Lots of travel. Splitting time between the job's Madison and Milwaukee offices, and a road trip to Omaha this past weekend have not allowed me a whole lot of time to write up some good music posts for you dear readers. To you, I apologize. I do try to update as regularly as I can, but hey hey, I watch the days roll away...

I also apologize to anyone who's driven to Omaha through the whole east-to-west length of Iowa. Jesus Christ...

Now, back to the music.

The end of August is already upon us, and I have yet to get to this month's Fantastic 45.

Well, problem solved.

We've featured 45's on here before that had the good fortune of a song's B-side becoming the beast that made the single as successful as it was, but arguably the most famous case of a B-side not only moving a few copies of a 45 RPM, but also defining a career has to go to Gene Vincent and his Blue Caps.

While it was "Be Bop a Lula" that effectively got the rockabilly pioneer signed to Capitol Records, the label somewhat mystifyingly left the song off Vincent's debut album for the label and also chose not to release it as a standalone single. But Vincent's publisher, Bill Lowery, who signed Vincent to a publishing deal based on the strenght of the song, got Capitol to promise to put the song on the flipside of Vincent's "Woman Love" single, released in 1956.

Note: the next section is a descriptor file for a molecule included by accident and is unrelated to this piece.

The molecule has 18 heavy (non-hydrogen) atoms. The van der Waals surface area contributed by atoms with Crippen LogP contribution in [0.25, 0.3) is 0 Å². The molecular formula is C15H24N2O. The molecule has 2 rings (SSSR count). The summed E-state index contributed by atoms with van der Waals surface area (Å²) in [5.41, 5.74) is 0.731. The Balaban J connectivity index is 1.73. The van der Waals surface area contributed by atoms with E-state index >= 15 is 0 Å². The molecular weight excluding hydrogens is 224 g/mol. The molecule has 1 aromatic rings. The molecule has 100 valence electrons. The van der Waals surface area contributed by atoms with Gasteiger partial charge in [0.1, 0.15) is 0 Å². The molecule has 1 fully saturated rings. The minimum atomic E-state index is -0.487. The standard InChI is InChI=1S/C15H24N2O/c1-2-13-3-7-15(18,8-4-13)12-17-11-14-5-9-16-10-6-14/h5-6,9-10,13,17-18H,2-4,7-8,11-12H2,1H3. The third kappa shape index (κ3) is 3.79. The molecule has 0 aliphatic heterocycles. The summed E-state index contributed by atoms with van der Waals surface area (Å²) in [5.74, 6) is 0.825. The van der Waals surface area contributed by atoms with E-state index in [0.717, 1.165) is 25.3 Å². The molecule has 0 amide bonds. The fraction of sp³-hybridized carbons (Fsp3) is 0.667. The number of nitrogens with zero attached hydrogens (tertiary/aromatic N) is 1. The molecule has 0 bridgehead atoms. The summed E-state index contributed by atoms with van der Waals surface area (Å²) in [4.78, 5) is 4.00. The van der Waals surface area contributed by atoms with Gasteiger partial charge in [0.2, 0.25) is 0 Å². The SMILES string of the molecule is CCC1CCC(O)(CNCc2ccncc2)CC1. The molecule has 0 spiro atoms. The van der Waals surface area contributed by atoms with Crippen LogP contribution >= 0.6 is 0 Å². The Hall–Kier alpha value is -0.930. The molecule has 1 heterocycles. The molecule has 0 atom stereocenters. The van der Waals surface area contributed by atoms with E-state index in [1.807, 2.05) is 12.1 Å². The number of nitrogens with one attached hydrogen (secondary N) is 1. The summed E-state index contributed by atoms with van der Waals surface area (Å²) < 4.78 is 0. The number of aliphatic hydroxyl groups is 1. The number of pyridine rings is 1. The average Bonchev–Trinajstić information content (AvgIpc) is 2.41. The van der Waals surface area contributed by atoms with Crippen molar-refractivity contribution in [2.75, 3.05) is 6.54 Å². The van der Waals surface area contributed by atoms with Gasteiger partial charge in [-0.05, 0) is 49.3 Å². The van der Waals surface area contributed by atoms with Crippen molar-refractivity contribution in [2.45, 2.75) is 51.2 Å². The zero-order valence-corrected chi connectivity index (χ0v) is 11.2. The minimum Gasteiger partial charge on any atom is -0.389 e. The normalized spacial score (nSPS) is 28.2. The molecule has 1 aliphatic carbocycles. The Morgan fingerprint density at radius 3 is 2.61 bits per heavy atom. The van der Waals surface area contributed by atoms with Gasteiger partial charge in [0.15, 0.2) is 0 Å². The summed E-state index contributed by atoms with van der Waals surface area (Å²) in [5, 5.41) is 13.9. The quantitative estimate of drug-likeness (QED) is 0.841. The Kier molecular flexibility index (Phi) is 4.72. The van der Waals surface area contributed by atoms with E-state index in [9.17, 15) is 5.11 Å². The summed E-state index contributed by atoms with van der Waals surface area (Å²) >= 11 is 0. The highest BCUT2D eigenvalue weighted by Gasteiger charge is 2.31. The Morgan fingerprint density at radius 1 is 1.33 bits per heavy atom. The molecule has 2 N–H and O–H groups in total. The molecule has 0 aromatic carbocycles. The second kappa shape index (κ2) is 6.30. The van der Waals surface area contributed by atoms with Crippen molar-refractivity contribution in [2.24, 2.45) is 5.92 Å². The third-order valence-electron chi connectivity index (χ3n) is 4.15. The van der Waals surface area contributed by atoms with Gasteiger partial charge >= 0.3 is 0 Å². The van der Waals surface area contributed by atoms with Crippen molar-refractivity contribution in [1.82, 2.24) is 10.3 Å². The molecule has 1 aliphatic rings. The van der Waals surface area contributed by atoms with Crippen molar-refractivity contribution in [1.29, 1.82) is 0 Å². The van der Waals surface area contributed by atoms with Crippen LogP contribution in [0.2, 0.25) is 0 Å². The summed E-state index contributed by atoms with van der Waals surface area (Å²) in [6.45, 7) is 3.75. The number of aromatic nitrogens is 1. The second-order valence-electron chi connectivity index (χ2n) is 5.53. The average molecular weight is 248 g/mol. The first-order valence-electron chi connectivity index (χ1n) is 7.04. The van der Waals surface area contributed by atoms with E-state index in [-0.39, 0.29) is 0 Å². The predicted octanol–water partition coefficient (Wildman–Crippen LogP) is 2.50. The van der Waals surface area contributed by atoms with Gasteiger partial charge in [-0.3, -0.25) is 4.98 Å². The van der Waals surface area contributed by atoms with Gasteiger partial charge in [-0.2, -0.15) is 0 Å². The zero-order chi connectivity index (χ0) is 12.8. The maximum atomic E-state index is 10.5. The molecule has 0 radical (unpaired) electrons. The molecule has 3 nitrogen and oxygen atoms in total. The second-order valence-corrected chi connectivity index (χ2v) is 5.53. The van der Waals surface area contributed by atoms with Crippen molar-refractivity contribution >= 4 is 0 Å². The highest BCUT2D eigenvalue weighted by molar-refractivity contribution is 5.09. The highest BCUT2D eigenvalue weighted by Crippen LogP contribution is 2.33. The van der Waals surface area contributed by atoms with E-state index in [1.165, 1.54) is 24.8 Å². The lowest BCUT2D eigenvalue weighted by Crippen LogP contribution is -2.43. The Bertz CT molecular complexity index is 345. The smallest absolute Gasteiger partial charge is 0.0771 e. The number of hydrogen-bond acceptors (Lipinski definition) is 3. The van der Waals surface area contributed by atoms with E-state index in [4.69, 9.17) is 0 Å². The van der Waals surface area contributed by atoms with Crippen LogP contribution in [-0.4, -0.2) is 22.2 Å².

Getting a leg-up on the label itself, Lowery had a bunch of promotional copies pressed highlighting the song's B-side and sent them out to radio stations across the country. So when Capitol finally released the single, it was one of those rare instances where the singles-buying public paid incredibly little mind to the song on the A-side.

As it goes, "Woman Love" isn't a BAD song -- God knows Capitol Records has made some questionable moves in its history (one can't help but think of their calls to Brian Wilson in 1966 and 1967 demanding more surfing songs), but they're also not the kind of company that's going to knowingly release pure crap. Well, maybe nowadays (hello, Yellowcard), but not back then.

Compared to a song that even three-year-olds can sing, though, how could it win?

The Fantastic 45's

Gene Vincent and His Blue Caps
"Woman Love" b/w "Be Bop a Lula"
Capitol, 1956

Gene Vincent and His Blue Caps - Woman Love